1.5 Student teacher-centred approach
The ‘student teacher-centred approach’ asks students, mentors and tutors to critically engage with issues that arise and find solutions through a process of exploration and critical reflection. In this way student teachers don’t just emulate existing practice but will take more personal responsibility to adapt, question, challenge and experiment with a range of different solutions and techniques. In this way the learning cannot be controlled in the same way as in a transmission model as it is difficult to predict learning outcomes too specifically, or that each student teacher (or young person) will experience exactly the same, or make the same meanings and connections as others in the same context.
Therefore the challenging aspects of this approach include:
- Time – A questioning, critical approach takes a lot of discussion, research and time for experimenting. It requires a high level of skill from teacher-educators to accommodate the level of individualisation that results.
- Amount of information – In order to adopt a critical approach, student teachers need to draw on a range of opinions from mentors, tutors, their own practice and the literature. This can be overwhelming, although developing critical reflection can help student teachers learn from their experiences (see ).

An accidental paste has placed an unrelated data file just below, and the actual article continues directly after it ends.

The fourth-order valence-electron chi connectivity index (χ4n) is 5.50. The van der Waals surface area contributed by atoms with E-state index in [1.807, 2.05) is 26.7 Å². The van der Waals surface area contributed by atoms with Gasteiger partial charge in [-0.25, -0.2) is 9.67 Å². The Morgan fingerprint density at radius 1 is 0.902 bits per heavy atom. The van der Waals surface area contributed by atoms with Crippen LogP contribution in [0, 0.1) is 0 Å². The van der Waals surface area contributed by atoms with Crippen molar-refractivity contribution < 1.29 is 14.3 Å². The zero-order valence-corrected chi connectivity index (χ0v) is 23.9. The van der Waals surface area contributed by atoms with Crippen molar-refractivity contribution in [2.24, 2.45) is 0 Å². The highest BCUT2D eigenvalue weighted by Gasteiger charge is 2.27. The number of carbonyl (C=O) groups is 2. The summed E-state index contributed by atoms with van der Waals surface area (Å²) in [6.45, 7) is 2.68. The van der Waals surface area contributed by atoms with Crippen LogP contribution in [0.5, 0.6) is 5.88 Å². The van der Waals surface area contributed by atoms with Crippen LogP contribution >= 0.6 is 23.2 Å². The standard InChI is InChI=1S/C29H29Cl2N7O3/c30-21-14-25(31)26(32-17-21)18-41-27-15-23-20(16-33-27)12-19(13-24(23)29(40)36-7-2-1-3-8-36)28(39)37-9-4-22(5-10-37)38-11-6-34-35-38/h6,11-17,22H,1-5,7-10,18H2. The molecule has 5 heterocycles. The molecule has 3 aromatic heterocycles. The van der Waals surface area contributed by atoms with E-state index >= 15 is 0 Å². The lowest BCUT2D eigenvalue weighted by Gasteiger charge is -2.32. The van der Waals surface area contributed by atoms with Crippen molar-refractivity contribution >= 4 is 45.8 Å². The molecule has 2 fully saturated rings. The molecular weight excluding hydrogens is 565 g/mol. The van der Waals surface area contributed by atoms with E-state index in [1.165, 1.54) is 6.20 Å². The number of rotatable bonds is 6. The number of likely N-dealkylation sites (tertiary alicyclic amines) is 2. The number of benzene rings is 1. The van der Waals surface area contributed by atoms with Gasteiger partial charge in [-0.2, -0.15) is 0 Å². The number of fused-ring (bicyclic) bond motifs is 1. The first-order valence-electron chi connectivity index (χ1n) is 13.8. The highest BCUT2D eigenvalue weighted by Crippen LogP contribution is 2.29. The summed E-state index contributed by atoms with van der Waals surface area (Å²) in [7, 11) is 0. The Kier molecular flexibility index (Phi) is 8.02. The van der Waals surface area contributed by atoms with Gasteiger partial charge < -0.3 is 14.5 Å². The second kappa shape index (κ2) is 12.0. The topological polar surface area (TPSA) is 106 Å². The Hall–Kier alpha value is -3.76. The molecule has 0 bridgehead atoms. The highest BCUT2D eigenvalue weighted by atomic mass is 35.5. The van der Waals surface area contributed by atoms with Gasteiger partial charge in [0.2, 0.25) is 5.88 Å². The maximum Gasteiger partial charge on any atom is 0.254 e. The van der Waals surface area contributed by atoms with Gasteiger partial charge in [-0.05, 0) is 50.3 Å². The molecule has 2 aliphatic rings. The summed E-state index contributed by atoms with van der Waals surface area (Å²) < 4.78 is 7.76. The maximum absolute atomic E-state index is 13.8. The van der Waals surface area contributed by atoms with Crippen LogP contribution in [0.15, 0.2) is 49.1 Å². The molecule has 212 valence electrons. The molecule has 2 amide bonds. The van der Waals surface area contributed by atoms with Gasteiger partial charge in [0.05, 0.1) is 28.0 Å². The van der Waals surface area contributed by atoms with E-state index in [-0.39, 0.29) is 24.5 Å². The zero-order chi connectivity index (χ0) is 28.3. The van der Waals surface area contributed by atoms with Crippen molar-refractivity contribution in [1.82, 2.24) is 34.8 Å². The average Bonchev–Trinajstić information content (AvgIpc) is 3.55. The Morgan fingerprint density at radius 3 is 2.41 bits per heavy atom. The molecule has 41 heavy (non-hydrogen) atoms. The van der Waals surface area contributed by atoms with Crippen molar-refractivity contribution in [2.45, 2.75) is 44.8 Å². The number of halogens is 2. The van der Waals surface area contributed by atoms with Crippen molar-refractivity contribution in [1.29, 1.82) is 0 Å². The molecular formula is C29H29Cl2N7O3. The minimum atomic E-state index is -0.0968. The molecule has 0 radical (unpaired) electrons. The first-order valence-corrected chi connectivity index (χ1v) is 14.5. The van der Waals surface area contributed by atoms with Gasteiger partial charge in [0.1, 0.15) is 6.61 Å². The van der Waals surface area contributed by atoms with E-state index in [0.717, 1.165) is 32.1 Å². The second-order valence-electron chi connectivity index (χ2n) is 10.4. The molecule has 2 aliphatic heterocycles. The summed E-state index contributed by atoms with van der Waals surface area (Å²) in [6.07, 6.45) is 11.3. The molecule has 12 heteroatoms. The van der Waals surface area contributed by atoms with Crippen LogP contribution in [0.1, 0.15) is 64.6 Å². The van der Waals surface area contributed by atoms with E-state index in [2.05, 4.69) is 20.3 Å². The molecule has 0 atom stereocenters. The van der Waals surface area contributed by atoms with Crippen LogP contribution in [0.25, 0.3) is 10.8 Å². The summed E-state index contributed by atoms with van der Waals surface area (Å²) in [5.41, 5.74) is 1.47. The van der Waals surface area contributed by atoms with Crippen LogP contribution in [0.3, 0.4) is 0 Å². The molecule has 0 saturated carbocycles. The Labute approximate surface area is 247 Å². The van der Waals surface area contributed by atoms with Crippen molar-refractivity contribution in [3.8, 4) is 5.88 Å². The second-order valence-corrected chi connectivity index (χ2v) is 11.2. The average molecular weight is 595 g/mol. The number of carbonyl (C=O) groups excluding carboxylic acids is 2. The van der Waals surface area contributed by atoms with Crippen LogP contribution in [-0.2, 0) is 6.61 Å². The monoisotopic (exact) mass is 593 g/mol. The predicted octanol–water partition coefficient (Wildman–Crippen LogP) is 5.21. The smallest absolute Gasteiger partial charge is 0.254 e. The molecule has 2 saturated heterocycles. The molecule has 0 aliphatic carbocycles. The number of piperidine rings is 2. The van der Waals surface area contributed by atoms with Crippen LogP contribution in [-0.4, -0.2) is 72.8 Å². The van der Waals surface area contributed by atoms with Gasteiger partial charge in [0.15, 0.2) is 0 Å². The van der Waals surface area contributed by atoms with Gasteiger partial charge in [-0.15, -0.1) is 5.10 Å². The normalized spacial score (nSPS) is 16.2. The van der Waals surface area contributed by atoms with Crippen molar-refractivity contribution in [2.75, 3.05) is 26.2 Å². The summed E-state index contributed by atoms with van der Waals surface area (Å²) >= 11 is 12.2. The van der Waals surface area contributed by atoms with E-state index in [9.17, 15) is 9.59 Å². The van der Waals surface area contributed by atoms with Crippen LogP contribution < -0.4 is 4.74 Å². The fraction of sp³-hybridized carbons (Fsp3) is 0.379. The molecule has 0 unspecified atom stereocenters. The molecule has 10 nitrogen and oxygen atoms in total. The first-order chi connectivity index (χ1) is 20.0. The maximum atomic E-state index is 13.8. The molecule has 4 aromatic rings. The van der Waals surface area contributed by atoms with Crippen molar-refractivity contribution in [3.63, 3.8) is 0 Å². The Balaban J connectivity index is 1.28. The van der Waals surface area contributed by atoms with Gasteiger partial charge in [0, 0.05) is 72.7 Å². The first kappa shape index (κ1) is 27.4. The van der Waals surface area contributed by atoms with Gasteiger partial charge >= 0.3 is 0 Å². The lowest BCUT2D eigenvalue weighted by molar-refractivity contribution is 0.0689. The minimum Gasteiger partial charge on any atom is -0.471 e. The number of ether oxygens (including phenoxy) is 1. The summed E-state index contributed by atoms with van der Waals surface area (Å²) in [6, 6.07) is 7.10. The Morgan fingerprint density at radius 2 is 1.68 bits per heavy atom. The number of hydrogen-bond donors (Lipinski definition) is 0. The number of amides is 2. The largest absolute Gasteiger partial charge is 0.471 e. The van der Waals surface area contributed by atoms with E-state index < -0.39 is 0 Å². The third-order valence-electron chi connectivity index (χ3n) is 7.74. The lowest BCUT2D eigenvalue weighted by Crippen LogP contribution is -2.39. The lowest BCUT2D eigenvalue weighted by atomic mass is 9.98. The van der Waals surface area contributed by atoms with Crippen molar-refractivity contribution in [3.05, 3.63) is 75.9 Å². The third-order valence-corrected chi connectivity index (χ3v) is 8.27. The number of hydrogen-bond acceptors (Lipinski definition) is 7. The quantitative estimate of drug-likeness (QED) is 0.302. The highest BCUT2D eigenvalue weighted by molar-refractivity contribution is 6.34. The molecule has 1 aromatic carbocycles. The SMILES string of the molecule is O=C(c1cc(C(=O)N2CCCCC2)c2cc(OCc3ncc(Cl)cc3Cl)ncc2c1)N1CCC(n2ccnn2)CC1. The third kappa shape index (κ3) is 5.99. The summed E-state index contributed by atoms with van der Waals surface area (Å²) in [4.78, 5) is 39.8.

- Proactive learners – Student teachers have to be proactive in taking charge of their own learning. This involves the student teacher being aware of their own learning process (metacognitive awareness) including their assumptions, values and beliefs, which may impact on their reactions to situations. It involves them recognising the individualistic nature of learning and how their active approach to researching, meaning making and exploration are fundamental to their development.
The arguments for this approach are that they take full account of individual needs. It supports student teachers to be co-creators of their own knowledge, finding solutions that work for them and developing the skills to be flexible and adaptable to different contexts and approaches.
Think about situations in which you have experienced a transition mode of teaching and a more learner centred approach.
- What were your experiences and reactions as a learner to these different situations?
- What do you feel you gained from each?
- What were the drawbacks?
Having explored the different paradigms that can be argued underpin ITE courses, the different way knowledge is perceived and the different expectations of how student teachers should learn, it is not surprising that this has resulted in a plethora of different routes into teaching in the UK. The next section will consider these differences in relation to the previous discussion.